A typical tour of the Collection begins with its most modern piano, built in Leipzig in 1907, and works backward to the oldest instruments. It introduces basic elements of piano-building, with musical examples played on each of a succession of instruments whose design priorities reflect musical tastes during many composers' lifetimes. A tour usually lasts two or three hours; seriously interested persons sometimes spend many hours at the Collection, asking questions, playing the instruments, and listening to the Fredericks' collection of CDs re-mastered from early recordings by important musicians trained in the 19th century.
Each tour is tailored to the interests and level of understanding of its audience. The Frederick Piano Collection has been visited by persons from twenty countries and thirty-eight states; visitors have included musicians, music scholars, lay persons, and school children, both individuals and groups.
Since fall, 1985, the Fredericks have conducted the Historical Piano Concerts series, based on the Collection. At each concert a professional pianist, sometimes in solo recital, sometimes with a singer or small chamber group, plays music suited to the piano chosen for the program. The concerts, held at the Ashburnham Community Church in a space with superb acoustics, draw audiences from all over New England.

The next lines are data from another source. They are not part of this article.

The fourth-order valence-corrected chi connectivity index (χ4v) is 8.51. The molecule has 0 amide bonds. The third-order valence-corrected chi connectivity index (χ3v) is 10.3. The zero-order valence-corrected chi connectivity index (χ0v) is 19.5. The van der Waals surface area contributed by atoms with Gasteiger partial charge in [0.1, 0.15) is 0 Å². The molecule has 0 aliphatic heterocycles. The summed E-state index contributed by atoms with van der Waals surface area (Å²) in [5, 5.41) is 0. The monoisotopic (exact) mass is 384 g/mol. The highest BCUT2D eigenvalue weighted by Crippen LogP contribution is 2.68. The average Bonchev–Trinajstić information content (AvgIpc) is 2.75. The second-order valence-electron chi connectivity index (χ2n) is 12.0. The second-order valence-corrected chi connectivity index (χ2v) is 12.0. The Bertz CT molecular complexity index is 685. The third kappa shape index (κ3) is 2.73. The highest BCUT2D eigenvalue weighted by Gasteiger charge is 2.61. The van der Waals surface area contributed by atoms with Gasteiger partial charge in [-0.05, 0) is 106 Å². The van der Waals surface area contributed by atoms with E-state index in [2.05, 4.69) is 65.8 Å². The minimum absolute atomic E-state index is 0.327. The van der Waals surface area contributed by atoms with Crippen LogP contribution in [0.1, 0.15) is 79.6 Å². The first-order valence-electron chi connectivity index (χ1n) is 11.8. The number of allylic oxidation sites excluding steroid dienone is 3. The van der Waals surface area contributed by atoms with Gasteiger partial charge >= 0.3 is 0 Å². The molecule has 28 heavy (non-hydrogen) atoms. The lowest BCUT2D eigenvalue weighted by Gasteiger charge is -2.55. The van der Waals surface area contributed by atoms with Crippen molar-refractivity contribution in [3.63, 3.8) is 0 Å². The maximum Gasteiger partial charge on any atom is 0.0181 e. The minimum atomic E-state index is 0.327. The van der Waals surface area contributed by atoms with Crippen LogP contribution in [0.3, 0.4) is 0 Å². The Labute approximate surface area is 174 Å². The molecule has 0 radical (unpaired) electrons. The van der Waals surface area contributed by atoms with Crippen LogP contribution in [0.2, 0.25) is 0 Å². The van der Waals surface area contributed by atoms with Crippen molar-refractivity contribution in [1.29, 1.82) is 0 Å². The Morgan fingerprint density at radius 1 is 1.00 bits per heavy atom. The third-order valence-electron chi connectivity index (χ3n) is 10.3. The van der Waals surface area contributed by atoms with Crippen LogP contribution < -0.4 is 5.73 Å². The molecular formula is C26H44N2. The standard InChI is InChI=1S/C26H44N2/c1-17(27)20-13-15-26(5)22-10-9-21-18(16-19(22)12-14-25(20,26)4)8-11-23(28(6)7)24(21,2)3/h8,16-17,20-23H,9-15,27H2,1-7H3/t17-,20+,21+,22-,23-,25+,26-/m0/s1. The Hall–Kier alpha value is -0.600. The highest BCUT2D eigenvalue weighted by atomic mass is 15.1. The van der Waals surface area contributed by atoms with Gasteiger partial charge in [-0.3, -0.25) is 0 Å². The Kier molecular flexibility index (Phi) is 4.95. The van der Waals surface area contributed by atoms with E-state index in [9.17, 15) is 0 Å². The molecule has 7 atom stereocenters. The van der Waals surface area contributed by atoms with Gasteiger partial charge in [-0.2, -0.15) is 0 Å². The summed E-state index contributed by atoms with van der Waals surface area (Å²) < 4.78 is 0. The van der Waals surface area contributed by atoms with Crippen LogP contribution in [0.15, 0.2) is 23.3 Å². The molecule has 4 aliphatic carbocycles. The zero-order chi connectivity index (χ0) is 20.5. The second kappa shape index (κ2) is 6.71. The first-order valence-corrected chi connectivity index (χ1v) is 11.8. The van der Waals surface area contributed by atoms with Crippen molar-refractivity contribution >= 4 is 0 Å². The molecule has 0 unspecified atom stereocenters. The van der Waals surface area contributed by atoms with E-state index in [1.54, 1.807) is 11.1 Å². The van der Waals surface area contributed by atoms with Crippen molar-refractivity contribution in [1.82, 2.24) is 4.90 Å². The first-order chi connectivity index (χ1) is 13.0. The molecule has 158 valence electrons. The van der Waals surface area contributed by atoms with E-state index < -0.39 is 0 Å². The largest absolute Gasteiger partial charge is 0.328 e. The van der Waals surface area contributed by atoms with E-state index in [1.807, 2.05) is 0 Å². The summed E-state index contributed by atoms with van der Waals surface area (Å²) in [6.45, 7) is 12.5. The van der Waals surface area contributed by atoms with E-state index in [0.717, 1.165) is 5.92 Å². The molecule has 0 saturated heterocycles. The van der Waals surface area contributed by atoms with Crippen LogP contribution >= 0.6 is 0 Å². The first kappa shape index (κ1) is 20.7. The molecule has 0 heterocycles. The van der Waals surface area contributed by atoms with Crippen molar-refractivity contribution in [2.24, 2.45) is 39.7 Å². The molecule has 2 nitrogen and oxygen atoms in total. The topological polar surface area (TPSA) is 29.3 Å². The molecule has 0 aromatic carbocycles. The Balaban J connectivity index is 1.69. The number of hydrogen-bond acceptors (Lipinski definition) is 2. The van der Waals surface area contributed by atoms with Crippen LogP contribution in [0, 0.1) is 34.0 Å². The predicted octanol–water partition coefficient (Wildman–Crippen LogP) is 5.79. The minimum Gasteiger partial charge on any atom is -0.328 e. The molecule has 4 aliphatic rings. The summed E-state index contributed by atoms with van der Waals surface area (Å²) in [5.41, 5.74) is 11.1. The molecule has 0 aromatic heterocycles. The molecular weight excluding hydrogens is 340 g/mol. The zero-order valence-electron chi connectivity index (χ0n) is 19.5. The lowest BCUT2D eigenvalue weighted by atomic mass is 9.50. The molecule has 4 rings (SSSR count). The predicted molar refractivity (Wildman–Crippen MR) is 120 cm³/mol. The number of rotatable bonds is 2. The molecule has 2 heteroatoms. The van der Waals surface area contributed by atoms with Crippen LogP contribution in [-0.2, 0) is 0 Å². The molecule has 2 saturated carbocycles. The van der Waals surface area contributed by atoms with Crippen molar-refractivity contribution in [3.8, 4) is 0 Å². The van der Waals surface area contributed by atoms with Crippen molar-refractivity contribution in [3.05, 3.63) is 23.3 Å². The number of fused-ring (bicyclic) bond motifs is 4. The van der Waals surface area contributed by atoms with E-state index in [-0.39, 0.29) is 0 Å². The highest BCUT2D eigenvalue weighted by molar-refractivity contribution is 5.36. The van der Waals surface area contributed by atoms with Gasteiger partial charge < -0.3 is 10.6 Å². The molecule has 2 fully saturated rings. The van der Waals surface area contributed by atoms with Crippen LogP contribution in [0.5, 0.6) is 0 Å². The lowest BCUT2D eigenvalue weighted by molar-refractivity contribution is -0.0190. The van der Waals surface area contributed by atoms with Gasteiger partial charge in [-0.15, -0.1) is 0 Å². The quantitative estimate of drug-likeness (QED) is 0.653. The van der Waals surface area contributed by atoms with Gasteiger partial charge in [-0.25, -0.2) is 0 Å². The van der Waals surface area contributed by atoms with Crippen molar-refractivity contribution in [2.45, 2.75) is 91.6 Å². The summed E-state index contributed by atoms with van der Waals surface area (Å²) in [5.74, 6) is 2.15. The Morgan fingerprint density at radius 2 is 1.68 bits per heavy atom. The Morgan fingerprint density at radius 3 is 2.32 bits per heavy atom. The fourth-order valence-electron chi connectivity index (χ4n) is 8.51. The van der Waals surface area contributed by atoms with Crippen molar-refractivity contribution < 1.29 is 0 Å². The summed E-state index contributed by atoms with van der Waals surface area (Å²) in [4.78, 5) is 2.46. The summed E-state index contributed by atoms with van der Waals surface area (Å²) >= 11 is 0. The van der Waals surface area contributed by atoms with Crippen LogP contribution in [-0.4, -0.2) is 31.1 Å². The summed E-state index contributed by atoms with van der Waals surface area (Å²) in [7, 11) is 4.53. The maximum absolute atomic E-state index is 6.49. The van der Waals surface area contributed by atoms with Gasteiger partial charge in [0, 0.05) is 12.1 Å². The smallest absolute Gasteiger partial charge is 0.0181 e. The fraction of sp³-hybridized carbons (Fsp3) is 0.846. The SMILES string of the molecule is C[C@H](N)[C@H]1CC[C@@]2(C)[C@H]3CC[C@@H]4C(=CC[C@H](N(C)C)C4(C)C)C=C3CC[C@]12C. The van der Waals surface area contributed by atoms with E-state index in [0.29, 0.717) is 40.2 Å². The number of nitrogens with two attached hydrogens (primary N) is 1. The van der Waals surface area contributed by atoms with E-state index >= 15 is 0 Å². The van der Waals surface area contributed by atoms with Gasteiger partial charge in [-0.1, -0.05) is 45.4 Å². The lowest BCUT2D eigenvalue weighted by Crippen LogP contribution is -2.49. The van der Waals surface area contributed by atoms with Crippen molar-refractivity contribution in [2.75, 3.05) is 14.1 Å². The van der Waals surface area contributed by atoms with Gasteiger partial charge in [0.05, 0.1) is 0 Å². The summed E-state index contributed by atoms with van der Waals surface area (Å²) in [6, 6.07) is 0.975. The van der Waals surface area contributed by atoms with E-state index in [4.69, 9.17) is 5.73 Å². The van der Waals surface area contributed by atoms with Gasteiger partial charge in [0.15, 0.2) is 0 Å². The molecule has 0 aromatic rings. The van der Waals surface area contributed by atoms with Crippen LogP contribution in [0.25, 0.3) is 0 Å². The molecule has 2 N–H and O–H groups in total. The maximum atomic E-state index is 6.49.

Historical Piano Concerts, Inc. is a non-profit, tax-exempt organization supported by public donation and volunteer assistance. Since 1985, the concerts have run "in the black"; through careful management, all bills have been paid promptly, without deficits or cost overruns, a record in which the Fredericks take pride. Views of the venue, taken during concerts and rehersals, can be seen here.
The Frederick Piano Collection, formerly located in the couple's home, is presently located in the handsome former town library building three doors south of their house. There they conduct a Study Center for the history of the piano and its music. The building is leased from the Town of Ashburnham, with the understanding that Historical Piano Concerts, Inc. will supplement its nominal rental payments with ongoing renovation of the building. Thusfar the organization has supplied the building with a handicapped-accessible ramp and restroom, two new chimney stacks, five new copper roof gable valleys, and many other historically appropriate improvements.
Renovations have proceeded with the help of foundation grants, individual and corporate donations, and in-kind labor by volunteers.
To learn more about the Frederick Piano Collection, the Historical Piano Concerts Series or the Study Center, please write or telephone Michael or Patricia Frederick at:
15 Water Street
Ashburnham, MA 01430-1258
Phone/Fax (978) 827-6232
Donations to Historical Piano Concerts, Inc., both in-kind and monetary, are still much needed, for the support of the concert series, the work of the Study Center, and toward building renovations and maintenance. Financial records of the Concert Series and the Study Center are maintained separately, although both are operated by Historical Piano Concerts, Inc. Checks should be earmarked for one or the other. The corporation is a non-profit, tax-exempt public charity under Section 501(c)(3) of the IRS Code; donations are fully deductible.